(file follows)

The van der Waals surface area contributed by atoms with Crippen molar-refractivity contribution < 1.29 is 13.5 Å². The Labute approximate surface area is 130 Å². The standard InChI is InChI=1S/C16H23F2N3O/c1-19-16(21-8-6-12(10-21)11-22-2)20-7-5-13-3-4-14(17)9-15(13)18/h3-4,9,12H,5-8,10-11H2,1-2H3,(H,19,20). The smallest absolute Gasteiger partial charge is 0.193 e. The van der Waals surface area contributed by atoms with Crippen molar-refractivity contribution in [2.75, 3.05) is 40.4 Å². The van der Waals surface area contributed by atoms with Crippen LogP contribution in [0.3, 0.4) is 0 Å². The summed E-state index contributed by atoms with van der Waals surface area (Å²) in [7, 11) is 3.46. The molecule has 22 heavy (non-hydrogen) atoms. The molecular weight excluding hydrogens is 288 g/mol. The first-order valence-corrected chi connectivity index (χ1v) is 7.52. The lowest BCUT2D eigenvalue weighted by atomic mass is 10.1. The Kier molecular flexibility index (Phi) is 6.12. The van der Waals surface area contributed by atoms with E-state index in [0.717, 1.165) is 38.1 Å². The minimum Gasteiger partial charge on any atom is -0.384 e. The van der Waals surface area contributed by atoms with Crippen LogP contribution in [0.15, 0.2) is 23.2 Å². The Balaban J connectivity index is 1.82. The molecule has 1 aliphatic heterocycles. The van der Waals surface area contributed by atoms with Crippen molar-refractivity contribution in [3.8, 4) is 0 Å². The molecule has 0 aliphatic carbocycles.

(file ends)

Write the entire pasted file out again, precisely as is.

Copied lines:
The van der Waals surface area contributed by atoms with Crippen molar-refractivity contribution < 1.29 is 13.5 Å². The Labute approximate surface area is 130 Å². The standard InChI is InChI=1S/C16H23F2N3O/c1-19-16(21-8-6-12(10-21)11-22-2)20-7-5-13-3-4-14(17)9-15(13)18/h3-4,9,12H,5-8,10-11H2,1-2H3,(H,19,20). The smallest absolute Gasteiger partial charge is 0.193 e. The van der Waals surface area contributed by atoms with Crippen molar-refractivity contribution in [2.75, 3.05) is 40.4 Å². The van der Waals surface area contributed by atoms with Crippen LogP contribution in [0.3, 0.4) is 0 Å². The summed E-state index contributed by atoms with van der Waals surface area (Å²) in [7, 11) is 3.46. The molecule has 22 heavy (non-hydrogen) atoms. The molecular weight excluding hydrogens is 288 g/mol. The first-order valence-corrected chi connectivity index (χ1v) is 7.52. The lowest BCUT2D eigenvalue weighted by atomic mass is 10.1. The Kier molecular flexibility index (Phi) is 6.12. The van der Waals surface area contributed by atoms with E-state index in [0.717, 1.165) is 38.1 Å². The minimum Gasteiger partial charge on any atom is -0.384 e. The van der Waals surface area contributed by atoms with Crippen LogP contribution in [0.15, 0.2) is 23.2 Å². The Balaban J connectivity index is 1.82. The molecule has 1 aliphatic heterocycles. The van der Waals surface area contributed by atoms with Crippen molar-refractivity contribution in [3.8, 4) is 0 Å². The molecule has 0 aliphatic carbocycles.